Last year, the ASA and CRC Press combined forces to produce the Statistical Reasoning in Science and Society series. The idea was to produce short and inexpensive books about a range of topics aimed at professionals across many fields, the general public, and high-school and college students. The second book in the series is Visualizing Baseball by Jim Albert, author or editor of 10 books, including Analyzing Baseball Data with R, Curve Ball, and the Handbook of Statistical Methods and Analyses in Sports. Here, Albert—a professor of statistics at Bowling Green State University—answers a few questions about his new book and what inspired him to
What do you want your audience to take away from the book?
There is an inherent randomness in baseball, both in the game results and the performances of its players. But there are clear patterns in performance, both from a historical and a player perspective, and statistical graphs are a great way to display these patterns. I would like the reader to understand new things about baseball and appreciate the power of graphical displays to communicate these truths.
What inspired you to write this book?
I am a great baseball fan and, as a statistician, I have been interested in the use of statistical thinking to better understand the game. I am particularly fascinated with the usefulness of graphs to communicate patterns in data, and I believe graphs are underutilized in sabermetrics (the scientific study of baseball). I thought a book focused on the application of graphical displays in baseball could appeal to a wide audience.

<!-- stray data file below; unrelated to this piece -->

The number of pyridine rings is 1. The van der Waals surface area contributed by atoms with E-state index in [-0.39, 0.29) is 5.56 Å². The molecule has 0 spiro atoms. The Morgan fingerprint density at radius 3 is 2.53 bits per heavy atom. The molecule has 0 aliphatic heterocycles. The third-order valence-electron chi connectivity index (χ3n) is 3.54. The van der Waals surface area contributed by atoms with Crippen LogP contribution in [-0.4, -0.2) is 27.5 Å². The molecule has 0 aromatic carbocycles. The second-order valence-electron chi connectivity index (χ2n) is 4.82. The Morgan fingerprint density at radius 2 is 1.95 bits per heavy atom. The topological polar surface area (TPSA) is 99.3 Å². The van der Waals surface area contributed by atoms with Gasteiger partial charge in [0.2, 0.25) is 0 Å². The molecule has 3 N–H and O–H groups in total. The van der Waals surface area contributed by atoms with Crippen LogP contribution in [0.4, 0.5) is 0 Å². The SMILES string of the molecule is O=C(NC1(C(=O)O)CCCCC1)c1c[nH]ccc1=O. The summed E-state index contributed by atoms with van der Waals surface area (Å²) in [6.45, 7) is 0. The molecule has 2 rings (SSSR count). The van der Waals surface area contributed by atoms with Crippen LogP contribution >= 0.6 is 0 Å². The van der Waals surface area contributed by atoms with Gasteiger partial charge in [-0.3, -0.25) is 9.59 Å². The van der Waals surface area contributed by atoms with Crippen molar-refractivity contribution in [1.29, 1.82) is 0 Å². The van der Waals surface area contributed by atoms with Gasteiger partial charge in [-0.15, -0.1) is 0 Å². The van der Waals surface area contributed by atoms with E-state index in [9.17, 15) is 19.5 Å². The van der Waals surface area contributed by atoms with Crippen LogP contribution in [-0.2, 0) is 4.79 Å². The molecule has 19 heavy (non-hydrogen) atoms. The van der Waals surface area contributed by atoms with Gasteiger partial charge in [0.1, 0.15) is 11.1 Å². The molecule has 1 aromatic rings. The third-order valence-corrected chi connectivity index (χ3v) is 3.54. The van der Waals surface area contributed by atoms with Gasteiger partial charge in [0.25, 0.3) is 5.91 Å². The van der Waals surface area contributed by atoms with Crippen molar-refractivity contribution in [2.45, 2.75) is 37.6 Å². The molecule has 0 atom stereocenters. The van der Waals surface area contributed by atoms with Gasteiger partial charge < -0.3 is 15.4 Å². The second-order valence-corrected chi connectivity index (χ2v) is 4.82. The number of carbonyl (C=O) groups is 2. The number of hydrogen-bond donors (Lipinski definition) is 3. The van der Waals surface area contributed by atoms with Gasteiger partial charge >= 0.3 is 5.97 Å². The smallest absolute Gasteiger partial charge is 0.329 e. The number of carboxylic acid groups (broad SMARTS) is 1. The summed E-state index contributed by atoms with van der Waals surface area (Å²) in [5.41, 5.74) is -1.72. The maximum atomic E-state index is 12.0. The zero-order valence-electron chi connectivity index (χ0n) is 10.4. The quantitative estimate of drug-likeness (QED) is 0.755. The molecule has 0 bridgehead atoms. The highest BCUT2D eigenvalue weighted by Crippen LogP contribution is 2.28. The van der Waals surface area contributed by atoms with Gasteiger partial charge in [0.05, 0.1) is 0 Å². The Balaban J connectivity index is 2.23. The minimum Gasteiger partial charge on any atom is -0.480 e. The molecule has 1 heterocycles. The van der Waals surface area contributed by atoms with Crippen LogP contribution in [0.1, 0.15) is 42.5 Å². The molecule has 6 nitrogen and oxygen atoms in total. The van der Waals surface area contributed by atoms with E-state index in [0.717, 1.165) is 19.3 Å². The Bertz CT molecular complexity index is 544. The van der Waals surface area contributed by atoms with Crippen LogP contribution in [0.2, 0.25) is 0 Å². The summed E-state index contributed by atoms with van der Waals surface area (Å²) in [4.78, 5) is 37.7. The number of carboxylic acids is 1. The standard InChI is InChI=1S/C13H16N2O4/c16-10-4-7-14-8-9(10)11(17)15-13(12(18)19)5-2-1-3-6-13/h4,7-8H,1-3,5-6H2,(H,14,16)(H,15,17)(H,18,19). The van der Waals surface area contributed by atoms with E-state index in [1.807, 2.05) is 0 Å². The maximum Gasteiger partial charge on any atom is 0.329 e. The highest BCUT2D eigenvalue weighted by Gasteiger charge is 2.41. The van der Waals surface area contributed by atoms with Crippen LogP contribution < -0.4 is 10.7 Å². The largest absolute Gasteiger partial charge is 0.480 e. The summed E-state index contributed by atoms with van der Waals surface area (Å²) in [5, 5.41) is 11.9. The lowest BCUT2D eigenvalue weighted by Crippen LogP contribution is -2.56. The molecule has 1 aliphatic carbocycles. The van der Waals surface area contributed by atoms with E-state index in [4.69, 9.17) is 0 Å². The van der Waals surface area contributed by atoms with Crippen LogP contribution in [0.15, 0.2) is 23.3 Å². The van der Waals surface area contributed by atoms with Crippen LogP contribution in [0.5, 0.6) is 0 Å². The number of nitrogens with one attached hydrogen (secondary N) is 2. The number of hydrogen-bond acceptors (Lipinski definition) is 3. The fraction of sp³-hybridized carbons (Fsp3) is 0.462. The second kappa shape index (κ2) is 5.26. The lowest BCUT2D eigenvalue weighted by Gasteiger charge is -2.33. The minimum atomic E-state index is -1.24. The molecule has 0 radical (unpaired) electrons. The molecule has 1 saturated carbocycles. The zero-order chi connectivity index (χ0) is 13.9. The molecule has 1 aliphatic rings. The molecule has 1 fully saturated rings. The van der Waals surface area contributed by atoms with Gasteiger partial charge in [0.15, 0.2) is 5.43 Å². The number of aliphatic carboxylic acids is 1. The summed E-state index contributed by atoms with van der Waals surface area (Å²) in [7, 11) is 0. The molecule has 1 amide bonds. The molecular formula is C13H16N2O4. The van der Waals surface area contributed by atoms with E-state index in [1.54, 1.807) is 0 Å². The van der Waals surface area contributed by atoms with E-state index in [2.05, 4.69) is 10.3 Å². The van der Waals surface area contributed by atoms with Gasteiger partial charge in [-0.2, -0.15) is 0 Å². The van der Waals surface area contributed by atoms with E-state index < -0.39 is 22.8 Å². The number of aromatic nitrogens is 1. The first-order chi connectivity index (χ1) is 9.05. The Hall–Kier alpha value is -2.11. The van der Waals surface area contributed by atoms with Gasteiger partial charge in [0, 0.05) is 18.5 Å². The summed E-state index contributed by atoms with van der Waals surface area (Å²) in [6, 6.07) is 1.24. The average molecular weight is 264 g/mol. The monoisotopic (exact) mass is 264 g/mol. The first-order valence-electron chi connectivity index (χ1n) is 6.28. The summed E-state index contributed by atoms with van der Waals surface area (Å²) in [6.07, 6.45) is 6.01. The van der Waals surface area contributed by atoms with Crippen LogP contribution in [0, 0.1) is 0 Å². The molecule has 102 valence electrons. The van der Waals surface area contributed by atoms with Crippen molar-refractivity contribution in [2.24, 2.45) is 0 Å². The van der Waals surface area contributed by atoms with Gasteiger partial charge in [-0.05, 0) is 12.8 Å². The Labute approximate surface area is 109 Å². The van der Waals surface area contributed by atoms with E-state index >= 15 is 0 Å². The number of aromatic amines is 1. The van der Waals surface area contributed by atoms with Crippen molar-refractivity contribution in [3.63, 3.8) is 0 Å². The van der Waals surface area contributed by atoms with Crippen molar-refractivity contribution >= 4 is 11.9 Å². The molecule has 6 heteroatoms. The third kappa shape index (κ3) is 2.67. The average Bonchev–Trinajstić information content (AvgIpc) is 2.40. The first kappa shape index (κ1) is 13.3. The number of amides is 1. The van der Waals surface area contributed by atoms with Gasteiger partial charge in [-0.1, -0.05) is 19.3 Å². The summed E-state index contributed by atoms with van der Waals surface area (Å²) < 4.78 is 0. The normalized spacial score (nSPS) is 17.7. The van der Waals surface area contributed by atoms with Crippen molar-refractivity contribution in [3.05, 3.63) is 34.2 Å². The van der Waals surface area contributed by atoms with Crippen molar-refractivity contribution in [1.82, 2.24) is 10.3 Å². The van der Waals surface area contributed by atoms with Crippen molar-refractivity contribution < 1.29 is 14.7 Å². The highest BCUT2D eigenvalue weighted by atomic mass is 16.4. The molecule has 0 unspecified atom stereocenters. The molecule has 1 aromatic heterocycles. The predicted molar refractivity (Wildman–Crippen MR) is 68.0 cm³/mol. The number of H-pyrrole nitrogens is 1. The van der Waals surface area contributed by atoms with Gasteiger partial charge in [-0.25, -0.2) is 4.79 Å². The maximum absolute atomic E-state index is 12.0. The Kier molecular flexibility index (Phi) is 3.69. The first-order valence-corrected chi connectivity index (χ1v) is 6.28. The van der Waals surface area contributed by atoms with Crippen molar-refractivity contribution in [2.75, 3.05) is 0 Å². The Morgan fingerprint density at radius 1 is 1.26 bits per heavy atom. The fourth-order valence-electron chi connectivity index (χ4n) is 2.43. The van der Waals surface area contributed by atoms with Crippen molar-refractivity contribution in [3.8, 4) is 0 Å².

What audience did you have in mind while writing your book?
I was writing this book for the baseball fan who wishes to learn more about the statistical side of baseball without getting deep into the formulas or models used. Graphs, instead of formula or tables, are used to communicate. I was also writing this book for the person who wishes to learn more about statistical graphics. The interested reader can replicate many of the graphs in the book using the data and ggplot2 R code available on the book website.
What makes your book stand out from its competitors?
Although books are available that describe sabermetrics study, my book is unique in its focus on statistical graphs to communicate statistical thinking in baseball. I purposely limited the use of equations or formulas so the book potentially could appeal to a broad audience.
What did you enjoy about writing the book?
This book combined two of my passions: the game of baseball and the use of graphs to display statistical patterns in data. It can often take many iterations to produce a reasonable graph, but a good graph display has the potential to communicate interesting patterns in sports to many people.
Visualizing Baseball provides a visual exploration of the game of baseball. Graphical displays are used to see how measures of performance, at the team and individual levels, have changed over the history of baseball.
Special graphs are used to describe pitch data from the PitchFX system and batted ball data from the Statcast system. One can explore patterns of streaky performance and clutch play by the use of graphs, and special plots are used to predict final season batting averages based on data from the middle of the season.
Baseball fans should be interested in the topics of the chapters, especially those who are interested in learning more about the quantitative side of baseball. Many statistical ideas are illustrated, helping to promote statistical literacy at many levels. From a practitioner’s perspective, the chapters offer many illustrations of the use of a modern graphics system, and R scripts are available on an accompanying website to reproduce and potentially improve the graphs in the book